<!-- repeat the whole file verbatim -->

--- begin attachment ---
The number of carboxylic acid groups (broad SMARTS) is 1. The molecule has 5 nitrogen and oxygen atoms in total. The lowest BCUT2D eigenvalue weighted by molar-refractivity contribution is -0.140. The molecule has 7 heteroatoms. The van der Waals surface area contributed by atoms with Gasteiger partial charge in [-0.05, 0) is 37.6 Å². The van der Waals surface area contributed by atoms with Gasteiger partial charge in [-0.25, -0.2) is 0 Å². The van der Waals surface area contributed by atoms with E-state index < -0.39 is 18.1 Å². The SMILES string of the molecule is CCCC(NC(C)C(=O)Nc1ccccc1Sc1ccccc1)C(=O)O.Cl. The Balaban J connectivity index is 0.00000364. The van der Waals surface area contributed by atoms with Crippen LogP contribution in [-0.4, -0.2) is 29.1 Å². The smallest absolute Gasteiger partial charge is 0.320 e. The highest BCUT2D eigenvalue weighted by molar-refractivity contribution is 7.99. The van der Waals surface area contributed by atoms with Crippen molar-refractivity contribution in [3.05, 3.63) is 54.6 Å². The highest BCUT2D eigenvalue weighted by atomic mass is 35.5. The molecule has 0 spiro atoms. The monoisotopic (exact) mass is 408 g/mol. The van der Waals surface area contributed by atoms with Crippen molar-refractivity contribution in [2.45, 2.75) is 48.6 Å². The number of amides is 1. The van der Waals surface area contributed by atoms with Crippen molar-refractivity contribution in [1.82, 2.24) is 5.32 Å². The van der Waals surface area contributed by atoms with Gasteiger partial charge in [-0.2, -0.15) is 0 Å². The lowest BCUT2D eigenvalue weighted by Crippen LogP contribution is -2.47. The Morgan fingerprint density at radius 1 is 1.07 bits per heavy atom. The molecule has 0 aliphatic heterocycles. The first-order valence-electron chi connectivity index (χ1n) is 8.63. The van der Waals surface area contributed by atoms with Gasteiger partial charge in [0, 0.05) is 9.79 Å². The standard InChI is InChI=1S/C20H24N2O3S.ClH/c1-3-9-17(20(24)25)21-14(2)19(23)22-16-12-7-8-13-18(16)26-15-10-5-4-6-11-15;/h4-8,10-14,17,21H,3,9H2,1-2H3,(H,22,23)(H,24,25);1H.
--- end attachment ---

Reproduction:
The number of carboxylic acid groups (broad SMARTS) is 1. The molecule has 5 nitrogen and oxygen atoms in total. The lowest BCUT2D eigenvalue weighted by molar-refractivity contribution is -0.140. The molecule has 7 heteroatoms. The van der Waals surface area contributed by atoms with Gasteiger partial charge in [-0.05, 0) is 37.6 Å². The van der Waals surface area contributed by atoms with Gasteiger partial charge in [-0.25, -0.2) is 0 Å². The van der Waals surface area contributed by atoms with E-state index < -0.39 is 18.1 Å². The SMILES string of the molecule is CCCC(NC(C)C(=O)Nc1ccccc1Sc1ccccc1)C(=O)O.Cl. The Balaban J connectivity index is 0.00000364. The van der Waals surface area contributed by atoms with Crippen LogP contribution in [-0.4, -0.2) is 29.1 Å². The smallest absolute Gasteiger partial charge is 0.320 e. The highest BCUT2D eigenvalue weighted by molar-refractivity contribution is 7.99. The van der Waals surface area contributed by atoms with Crippen molar-refractivity contribution in [3.05, 3.63) is 54.6 Å². The highest BCUT2D eigenvalue weighted by atomic mass is 35.5. The molecule has 0 spiro atoms. The monoisotopic (exact) mass is 408 g/mol. The van der Waals surface area contributed by atoms with Crippen molar-refractivity contribution in [2.45, 2.75) is 48.6 Å². The number of amides is 1. The van der Waals surface area contributed by atoms with Crippen molar-refractivity contribution in [1.82, 2.24) is 5.32 Å². The van der Waals surface area contributed by atoms with Gasteiger partial charge in [-0.2, -0.15) is 0 Å². The lowest BCUT2D eigenvalue weighted by Crippen LogP contribution is -2.47. The Morgan fingerprint density at radius 1 is 1.07 bits per heavy atom. The molecule has 0 aliphatic heterocycles. The first-order valence-electron chi connectivity index (χ1n) is 8.63. The van der Waals surface area contributed by atoms with Gasteiger partial charge in [0, 0.05) is 9.79 Å². The standard InChI is InChI=1S/C20H24N2O3S.ClH/c1-3-9-17(20(24)25)21-14(2)19(23)22-16-12-7-8-13-18(16)26-15-10-5-4-6-11-15;/h4-8,10-14,17,21H,3,9H2,1-2H3,(H,22,23)(H,24,25);1H.